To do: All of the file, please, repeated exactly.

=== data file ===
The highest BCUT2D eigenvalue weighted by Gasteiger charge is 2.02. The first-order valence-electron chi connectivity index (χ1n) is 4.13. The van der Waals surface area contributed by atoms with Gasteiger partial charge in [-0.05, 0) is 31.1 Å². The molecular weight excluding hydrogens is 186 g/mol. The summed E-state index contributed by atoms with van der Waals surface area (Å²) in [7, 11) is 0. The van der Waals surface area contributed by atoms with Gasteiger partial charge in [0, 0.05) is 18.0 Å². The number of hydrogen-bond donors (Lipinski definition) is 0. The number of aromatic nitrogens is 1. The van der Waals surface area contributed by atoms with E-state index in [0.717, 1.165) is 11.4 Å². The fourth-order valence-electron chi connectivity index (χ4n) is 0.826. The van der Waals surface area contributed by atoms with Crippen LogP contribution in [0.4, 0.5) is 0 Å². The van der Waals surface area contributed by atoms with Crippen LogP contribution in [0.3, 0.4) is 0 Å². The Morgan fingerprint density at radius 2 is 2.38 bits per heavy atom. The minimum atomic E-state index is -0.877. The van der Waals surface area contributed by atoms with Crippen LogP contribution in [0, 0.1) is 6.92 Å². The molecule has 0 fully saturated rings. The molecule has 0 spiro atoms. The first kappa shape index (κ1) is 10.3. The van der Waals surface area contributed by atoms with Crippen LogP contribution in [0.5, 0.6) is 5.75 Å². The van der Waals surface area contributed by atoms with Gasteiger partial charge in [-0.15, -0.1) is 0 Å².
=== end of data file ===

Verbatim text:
The highest BCUT2D eigenvalue weighted by Gasteiger charge is 2.02. The first-order valence-electron chi connectivity index (χ1n) is 4.13. The van der Waals surface area contributed by atoms with Gasteiger partial charge in [-0.05, 0) is 31.1 Å². The molecular weight excluding hydrogens is 186 g/mol. The summed E-state index contributed by atoms with van der Waals surface area (Å²) in [7, 11) is 0. The van der Waals surface area contributed by atoms with Gasteiger partial charge in [0, 0.05) is 18.0 Å². The number of hydrogen-bond donors (Lipinski definition) is 0. The number of aromatic nitrogens is 1. The van der Waals surface area contributed by atoms with E-state index in [0.717, 1.165) is 11.4 Å². The fourth-order valence-electron chi connectivity index (χ4n) is 0.826. The van der Waals surface area contributed by atoms with Crippen LogP contribution in [0.4, 0.5) is 0 Å². The van der Waals surface area contributed by atoms with Crippen LogP contribution in [0.3, 0.4) is 0 Å². The Morgan fingerprint density at radius 2 is 2.38 bits per heavy atom. The minimum atomic E-state index is -0.877. The van der Waals surface area contributed by atoms with Crippen LogP contribution in [0, 0.1) is 6.92 Å². The molecule has 0 fully saturated rings. The molecule has 0 spiro atoms. The first kappa shape index (κ1) is 10.3. The van der Waals surface area contributed by atoms with Crippen LogP contribution in [0.5, 0.6) is 5.75 Å². The van der Waals surface area contributed by atoms with Gasteiger partial charge in [-0.15, -0.1) is 0 Å².